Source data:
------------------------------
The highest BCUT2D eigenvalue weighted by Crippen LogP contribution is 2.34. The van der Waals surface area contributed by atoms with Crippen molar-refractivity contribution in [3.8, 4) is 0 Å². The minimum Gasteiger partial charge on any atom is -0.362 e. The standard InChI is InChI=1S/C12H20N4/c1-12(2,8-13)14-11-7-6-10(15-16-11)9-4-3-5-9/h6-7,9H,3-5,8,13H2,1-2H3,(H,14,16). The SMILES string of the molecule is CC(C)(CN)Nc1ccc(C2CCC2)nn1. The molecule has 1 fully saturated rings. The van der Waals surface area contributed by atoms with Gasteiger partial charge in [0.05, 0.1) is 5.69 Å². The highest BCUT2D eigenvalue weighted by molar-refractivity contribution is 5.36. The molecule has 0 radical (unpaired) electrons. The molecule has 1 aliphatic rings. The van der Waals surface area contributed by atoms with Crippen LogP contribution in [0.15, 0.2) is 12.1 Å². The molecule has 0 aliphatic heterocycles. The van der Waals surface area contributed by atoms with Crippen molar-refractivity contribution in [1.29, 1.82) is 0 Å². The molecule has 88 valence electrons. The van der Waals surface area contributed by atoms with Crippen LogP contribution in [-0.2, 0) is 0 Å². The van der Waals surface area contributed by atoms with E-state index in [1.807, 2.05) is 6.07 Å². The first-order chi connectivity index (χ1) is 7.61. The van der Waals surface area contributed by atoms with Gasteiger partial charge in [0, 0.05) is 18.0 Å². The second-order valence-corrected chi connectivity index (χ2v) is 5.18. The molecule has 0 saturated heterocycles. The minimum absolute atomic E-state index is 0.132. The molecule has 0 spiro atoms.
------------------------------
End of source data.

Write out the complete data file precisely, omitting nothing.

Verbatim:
The highest BCUT2D eigenvalue weighted by Crippen LogP contribution is 2.34. The van der Waals surface area contributed by atoms with Crippen molar-refractivity contribution in [3.8, 4) is 0 Å². The minimum Gasteiger partial charge on any atom is -0.362 e. The standard InChI is InChI=1S/C12H20N4/c1-12(2,8-13)14-11-7-6-10(15-16-11)9-4-3-5-9/h6-7,9H,3-5,8,13H2,1-2H3,(H,14,16). The SMILES string of the molecule is CC(C)(CN)Nc1ccc(C2CCC2)nn1. The molecule has 1 fully saturated rings. The van der Waals surface area contributed by atoms with Gasteiger partial charge in [0.05, 0.1) is 5.69 Å². The highest BCUT2D eigenvalue weighted by molar-refractivity contribution is 5.36. The molecule has 0 radical (unpaired) electrons. The molecule has 1 aliphatic rings. The van der Waals surface area contributed by atoms with Crippen LogP contribution in [0.15, 0.2) is 12.1 Å². The molecule has 0 aliphatic heterocycles. The van der Waals surface area contributed by atoms with Crippen molar-refractivity contribution in [1.29, 1.82) is 0 Å². The molecule has 88 valence electrons. The van der Waals surface area contributed by atoms with Crippen LogP contribution in [-0.2, 0) is 0 Å². The van der Waals surface area contributed by atoms with E-state index in [1.807, 2.05) is 6.07 Å². The first-order chi connectivity index (χ1) is 7.61. The van der Waals surface area contributed by atoms with Gasteiger partial charge in [0, 0.05) is 18.0 Å². The second-order valence-corrected chi connectivity index (χ2v) is 5.18. The molecule has 0 saturated heterocycles. The minimum absolute atomic E-state index is 0.132. The molecule has 0 spiro atoms.